What options do you have when it comes to planning to pay for long-term care? Medicare covers only 100 days of skilled nursing home care immediately following a hospitalization, and co-pays can also come into play too.
Although Medicaid might be another option for some people, the spend-down rules in many states might require you to use a significant portion of your personal resources before you become eligible for this coverage. Although a long-term-care insurance policy might be another alternative to look at, it might not be an option if your have had health problems in the past. With all of this in mind, you might want to consider another alternative: saving and investing to pay for long-term care yourself. It may not be as daunting as it sounds.
The average daily cost of a private room in a nursing home in the United States is $70,080 a year, or $192 a day, according to the 2004 MetLife Market Survey of Nursing Home and Home Care Costs (September 2004). These costs could also be higher or lower than this reported average, depending on the costs of this care in your community. According to the MetLife survey, the average nursing home stay is about 2.4 years , but the United Seniors Health Cooperative recommends that you plan for at least four years of nursing home care. Assuming the average costs apply to your situation, you may need to set aside about $280,320, plus a reasonable allowance for inflation to cover the costs of long-term care.
That may seem like a lot of money. However, any investment earnings from the money that's set aside for this care could help, if you are investing the money over a long-term period.
For example, let's assume you're 65 years old and have $600,000 saved for retirement. Based upon family experience, let's also assume that you want to have some funds set aside to cover long-term care costs when you reach age 80. Assuming annual inflation of 3%, in 15 years, you might need about $436,729 (the equivalent of $280,350 in today’s dollars). This could be a significant sum of money when compared against the balance of your retirement savings.
Now, you could purchase long-term care insurance. However, the premiums can vary dramatically by company, state and coverage. To give you a rough idea of what this coverage might cost you, we've assembled the following estimates from the Connecticut Partnership for Long-Term Care, a state of Connecticut program to help citizens meet their long-term care needs.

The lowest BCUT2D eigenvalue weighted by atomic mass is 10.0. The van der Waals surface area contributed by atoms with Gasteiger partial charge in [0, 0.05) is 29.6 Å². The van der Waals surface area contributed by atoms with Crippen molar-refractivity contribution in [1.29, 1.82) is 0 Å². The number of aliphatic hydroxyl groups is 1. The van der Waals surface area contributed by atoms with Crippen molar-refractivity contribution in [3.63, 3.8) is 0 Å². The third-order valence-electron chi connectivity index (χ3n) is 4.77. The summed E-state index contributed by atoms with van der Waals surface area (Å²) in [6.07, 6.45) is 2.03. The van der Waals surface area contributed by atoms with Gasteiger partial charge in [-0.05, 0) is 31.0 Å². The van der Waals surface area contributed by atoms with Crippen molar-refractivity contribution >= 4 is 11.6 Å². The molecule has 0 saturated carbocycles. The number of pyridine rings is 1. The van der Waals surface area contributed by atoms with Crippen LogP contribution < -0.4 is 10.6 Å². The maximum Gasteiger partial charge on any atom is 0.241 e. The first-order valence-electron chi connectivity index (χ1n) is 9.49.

The table below illustrates the annual premiums for a policy that provides nursing facility care (at $200 per day) and home and community-based care (at $200 per day) with an elimination period of 100 days. The elimination period is the period of time that you are required to pay for this care out of your personal resources before the coverage begins. The table also includes a 5% compounded inflation protection provision. Under this policy, premiums will remain the same for your lifetime unless the insurance company gets state approval to change premiums for an entire "class" of policyholders.
Average Annual Premiums Across Partnership Policies
Coverage Purchase age and premiums
Approximate amount Period of coverage 55 60 65 70
$73,000 1-Year $1,500 $1,800 $2,400 $3,400
$146,00 2-Years $2,000 $2,400 $3,300 $4,700
$219,000 3-Years $2,500 $3,100 $4,100 $5,900
So, if you would happen to fit this example, you are 65, and you want the highest level of coverage (which costs $4,100 per year) over the next 15 years, you would pay $61,500 in premiums - which might go unused if you didn’t actually need the long-term care. Again, it is important to note that insurance premiums and benefits can vary greatly from insurer to insurer.
Another option would be to create a "long-term care" fund from your own resources. Continuing on with our example above, let's assume you decide to initially fund your own long-term care savings account with $150,000. Let's also assume that you are going to add an additional $4,100 a year to the account (which represents the annual cost of the policy above). If we were to assume a hypothetical annual return of 7% each year, in 15 years you would have accumulated $516,883.72 (which is not reduced for any investment-related costs or expenses). And, if it turned out that you didn’t need a nursing home, you could leave this additional money to your heirs.
Of course, these examples are presented for illustrative purposes only, and they do not reflect the return of any particular investment. As market fluctuations and investment relates fees can reduce you overall returns, your actual results will likely vary from this example.
And whether this is a good option for you depends on your individual financial situation too- for example, how you might be affected by Medicaid spend-down rules
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